Rakesh Patibanda, Xiang Li, Yuzheng Chen, Aryan Saini, Chris Hill, Elise van den Hoven, and Florian ’Floyd’ Mueller. 2021. Actuating Myself: Designing Hand-Games Incorporating Electrical Muscle Stimulation. In CHI PLAY ’21: ACM Annual Symposium on Computer-Human Interaction in Play.

Motor movements are performed while playing hand-games such as Rock-paper-scissors or Thumb-war. These games are believed to benefit both physical and mental health and are considered cultural assets. Electrical Muscle Stimulation (EMS) is a technology that can actuate muscles, triggering motor movements and hence offers an opportunity for novel play experiences based on these traditional hand-games. However, there is only limited understanding of the design of EMS games. In this paper, we present two games inspired by traditional hand-games, “Slap-me-if-you-can” and “3-4-5”, which incorporate EMS and can be played alone, in contrast to traditional games. We discuss the design of these games and three themes: a) Gameplay experiences and influence of EMS hardware, b) Interaction with EMS and the calibration process and, c) Shared control and its effect on playing EMS games. We hope that an enhanced understanding of the potential of EMS to support hand-games can aid the advancement of movement-based games as a whole.

Chris Hill, Michael Schneider, Ann Eisenberg, and Mark Gross. 2021. The ThreadBoard: Designing an E-Textile Rapid Prototyping Board. In Proceedings of The Fifteenth International Conference on Tangible, Embedded, and Embodied Interaction (TEI ’21).

E-textiles, which embed circuitry into textile fabrics, blend art and creative expression with engineering, making it a popular choice for STEAM classrooms [6, 12]. Currently, e-textile development relies on tools intended for traditional embedded systems, which utilize printed circuit boards and insulated wires. These tools do not translate well to e-textiles, which utilize fabric and uninsulated conductive thread. This mismatch of tools and materials can lead to an overly complicated development process for novices. In particular, rapid prototyping tools for traditional embedded systems are poorly matched for e-textile prototyping. This paper presents the ThreadBoard, a tool that supports rapid prototyping of e-textile circuits. With rapid prototyping, students can test circuit designs and identify circuitry errors prior to their sewn project. We present the design process used to iteratively create the ThreadBoard’s layout, with the goal of improving its usability for e-textile creators.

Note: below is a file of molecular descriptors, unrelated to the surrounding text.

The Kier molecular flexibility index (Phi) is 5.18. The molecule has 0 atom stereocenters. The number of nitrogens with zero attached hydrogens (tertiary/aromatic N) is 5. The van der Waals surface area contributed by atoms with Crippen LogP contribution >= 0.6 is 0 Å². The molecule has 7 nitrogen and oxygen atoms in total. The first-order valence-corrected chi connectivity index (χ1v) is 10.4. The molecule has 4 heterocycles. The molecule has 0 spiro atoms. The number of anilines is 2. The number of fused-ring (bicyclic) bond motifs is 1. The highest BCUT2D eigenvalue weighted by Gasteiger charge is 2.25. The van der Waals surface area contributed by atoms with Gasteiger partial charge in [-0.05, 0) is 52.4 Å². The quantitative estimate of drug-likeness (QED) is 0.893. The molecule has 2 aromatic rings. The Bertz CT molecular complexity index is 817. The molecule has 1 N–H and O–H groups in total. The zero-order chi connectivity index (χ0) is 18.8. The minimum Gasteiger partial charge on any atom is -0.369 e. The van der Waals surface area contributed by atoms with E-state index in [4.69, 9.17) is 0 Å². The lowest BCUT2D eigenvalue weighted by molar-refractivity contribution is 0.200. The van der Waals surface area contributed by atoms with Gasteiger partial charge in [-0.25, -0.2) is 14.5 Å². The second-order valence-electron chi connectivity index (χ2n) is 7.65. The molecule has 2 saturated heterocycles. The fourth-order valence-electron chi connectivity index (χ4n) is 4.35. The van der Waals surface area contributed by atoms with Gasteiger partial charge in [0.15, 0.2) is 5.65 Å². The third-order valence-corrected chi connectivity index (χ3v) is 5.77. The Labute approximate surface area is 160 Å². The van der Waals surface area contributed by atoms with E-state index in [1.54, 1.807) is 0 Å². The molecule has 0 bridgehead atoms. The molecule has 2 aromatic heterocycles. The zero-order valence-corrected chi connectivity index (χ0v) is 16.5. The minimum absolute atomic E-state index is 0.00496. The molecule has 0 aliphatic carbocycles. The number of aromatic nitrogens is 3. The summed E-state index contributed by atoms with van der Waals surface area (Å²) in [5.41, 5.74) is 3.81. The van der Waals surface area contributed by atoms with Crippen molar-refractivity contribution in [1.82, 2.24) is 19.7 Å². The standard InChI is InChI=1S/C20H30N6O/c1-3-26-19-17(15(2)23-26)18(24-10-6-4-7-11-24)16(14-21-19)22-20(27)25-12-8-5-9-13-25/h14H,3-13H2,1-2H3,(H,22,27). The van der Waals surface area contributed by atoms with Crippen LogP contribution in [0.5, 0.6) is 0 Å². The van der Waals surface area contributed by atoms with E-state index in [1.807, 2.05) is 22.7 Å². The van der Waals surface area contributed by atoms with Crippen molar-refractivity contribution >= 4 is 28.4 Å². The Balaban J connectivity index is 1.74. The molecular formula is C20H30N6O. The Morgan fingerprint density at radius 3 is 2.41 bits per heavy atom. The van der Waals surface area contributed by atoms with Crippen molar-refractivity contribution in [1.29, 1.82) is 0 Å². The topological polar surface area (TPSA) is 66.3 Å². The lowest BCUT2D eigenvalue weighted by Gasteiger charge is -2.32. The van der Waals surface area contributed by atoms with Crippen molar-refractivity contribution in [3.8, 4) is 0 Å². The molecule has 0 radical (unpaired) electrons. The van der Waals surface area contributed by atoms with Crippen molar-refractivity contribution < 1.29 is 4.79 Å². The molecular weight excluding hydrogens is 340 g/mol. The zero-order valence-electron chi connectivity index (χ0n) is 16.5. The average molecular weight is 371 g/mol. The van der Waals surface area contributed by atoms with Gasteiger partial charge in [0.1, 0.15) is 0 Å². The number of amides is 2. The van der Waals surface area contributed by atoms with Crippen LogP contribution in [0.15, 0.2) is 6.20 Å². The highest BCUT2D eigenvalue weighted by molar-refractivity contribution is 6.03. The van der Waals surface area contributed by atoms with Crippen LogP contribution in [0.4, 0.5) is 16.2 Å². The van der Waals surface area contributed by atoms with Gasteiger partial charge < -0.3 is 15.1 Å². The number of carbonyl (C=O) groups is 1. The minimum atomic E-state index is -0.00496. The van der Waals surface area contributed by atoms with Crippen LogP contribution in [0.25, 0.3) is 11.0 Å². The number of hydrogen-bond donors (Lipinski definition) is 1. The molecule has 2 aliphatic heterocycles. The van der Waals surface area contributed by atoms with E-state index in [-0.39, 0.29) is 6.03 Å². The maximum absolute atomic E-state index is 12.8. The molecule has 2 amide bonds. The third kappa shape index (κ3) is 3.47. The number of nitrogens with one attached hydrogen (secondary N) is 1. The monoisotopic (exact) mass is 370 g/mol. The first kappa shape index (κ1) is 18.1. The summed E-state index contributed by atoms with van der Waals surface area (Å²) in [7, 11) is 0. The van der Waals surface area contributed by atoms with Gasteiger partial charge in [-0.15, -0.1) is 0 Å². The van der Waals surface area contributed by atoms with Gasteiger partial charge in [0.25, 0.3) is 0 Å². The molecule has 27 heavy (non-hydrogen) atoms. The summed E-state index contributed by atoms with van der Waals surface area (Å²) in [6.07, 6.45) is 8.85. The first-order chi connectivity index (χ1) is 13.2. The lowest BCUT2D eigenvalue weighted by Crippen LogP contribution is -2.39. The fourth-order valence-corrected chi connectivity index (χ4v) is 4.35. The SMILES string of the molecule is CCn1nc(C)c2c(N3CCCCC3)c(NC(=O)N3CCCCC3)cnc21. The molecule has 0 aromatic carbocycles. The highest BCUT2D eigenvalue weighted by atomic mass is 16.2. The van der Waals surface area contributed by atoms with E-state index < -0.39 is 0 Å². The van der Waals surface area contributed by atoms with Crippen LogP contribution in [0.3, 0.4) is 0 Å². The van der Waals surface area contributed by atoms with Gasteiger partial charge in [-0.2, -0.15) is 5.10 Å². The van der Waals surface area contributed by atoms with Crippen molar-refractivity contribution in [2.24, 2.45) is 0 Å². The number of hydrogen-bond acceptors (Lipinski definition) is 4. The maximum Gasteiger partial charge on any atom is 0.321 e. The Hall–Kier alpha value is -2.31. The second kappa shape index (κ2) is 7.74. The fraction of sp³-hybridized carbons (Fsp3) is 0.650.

Chris Hill, Michael Schneider, Mark Gross, Ann Eisenberg, and Arielle Blum.  2020.  A Wearable Meter That Actively Monitors the Continuity of E-Textile Circuits as They Are Sewn. In Proceedings of FabLearn 2020.

The e-textile landscape has enabled creators to combine textile materiality with electronic capability. However, the tools that e-textile creators use have been adapted from traditional textile or hardware tools. This puts creators at a disadvantage, as e-textile projects present new and unique challenges that currently can only be addressed using a non-specialized toolset. This paper introduces the first iteration of a wearable e-textile debugging tool to assist novice engineers in problem solving e-textile circuitry errors. These errors are often only detected after the project is fully built and are resolved only by disassembling the circuit. Our tool actively monitors the continuity of the conductive thread as the user stitches, which enables the user to identify and correct circuitry errors as they create their project.

Michael Schneider, Chris Hill, Mark Gross, Ann Eisenberg, and Arielle Blum. 2020. A Software Debugger for E-textiles and Arduino Microcontrollers. In Proceedings of FabLearn 2020.